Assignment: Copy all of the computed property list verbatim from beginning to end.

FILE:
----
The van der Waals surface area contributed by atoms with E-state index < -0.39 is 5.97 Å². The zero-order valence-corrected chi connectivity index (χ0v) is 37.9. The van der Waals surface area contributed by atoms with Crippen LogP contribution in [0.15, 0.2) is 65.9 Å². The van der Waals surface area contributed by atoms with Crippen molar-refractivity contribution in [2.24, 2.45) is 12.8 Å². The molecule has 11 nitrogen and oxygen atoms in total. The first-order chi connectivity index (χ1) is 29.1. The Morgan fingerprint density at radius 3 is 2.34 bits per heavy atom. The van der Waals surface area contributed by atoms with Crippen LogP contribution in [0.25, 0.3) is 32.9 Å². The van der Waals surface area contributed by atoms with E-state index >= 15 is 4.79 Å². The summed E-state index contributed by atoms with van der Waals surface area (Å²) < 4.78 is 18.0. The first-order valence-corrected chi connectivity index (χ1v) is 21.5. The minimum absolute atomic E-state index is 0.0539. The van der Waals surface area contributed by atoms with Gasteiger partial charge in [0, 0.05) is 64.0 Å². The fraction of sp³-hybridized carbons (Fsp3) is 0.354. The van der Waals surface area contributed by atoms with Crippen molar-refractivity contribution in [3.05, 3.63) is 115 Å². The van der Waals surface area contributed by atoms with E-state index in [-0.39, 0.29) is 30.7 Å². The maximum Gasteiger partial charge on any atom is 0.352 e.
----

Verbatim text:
The van der Waals surface area contributed by atoms with E-state index < -0.39 is 5.97 Å². The zero-order valence-corrected chi connectivity index (χ0v) is 37.9. The van der Waals surface area contributed by atoms with Crippen LogP contribution in [0.15, 0.2) is 65.9 Å². The van der Waals surface area contributed by atoms with Crippen molar-refractivity contribution in [2.24, 2.45) is 12.8 Å². The molecule has 11 nitrogen and oxygen atoms in total. The first-order chi connectivity index (χ1) is 29.1. The Morgan fingerprint density at radius 3 is 2.34 bits per heavy atom. The van der Waals surface area contributed by atoms with Crippen LogP contribution in [0.25, 0.3) is 32.9 Å². The van der Waals surface area contributed by atoms with E-state index >= 15 is 4.79 Å². The summed E-state index contributed by atoms with van der Waals surface area (Å²) < 4.78 is 18.0. The first-order valence-corrected chi connectivity index (χ1v) is 21.5. The minimum absolute atomic E-state index is 0.0539. The van der Waals surface area contributed by atoms with Gasteiger partial charge in [0, 0.05) is 64.0 Å². The fraction of sp³-hybridized carbons (Fsp3) is 0.354. The van der Waals surface area contributed by atoms with Crippen molar-refractivity contribution in [3.05, 3.63) is 115 Å². The van der Waals surface area contributed by atoms with E-state index in [-0.39, 0.29) is 30.7 Å². The maximum Gasteiger partial charge on any atom is 0.352 e.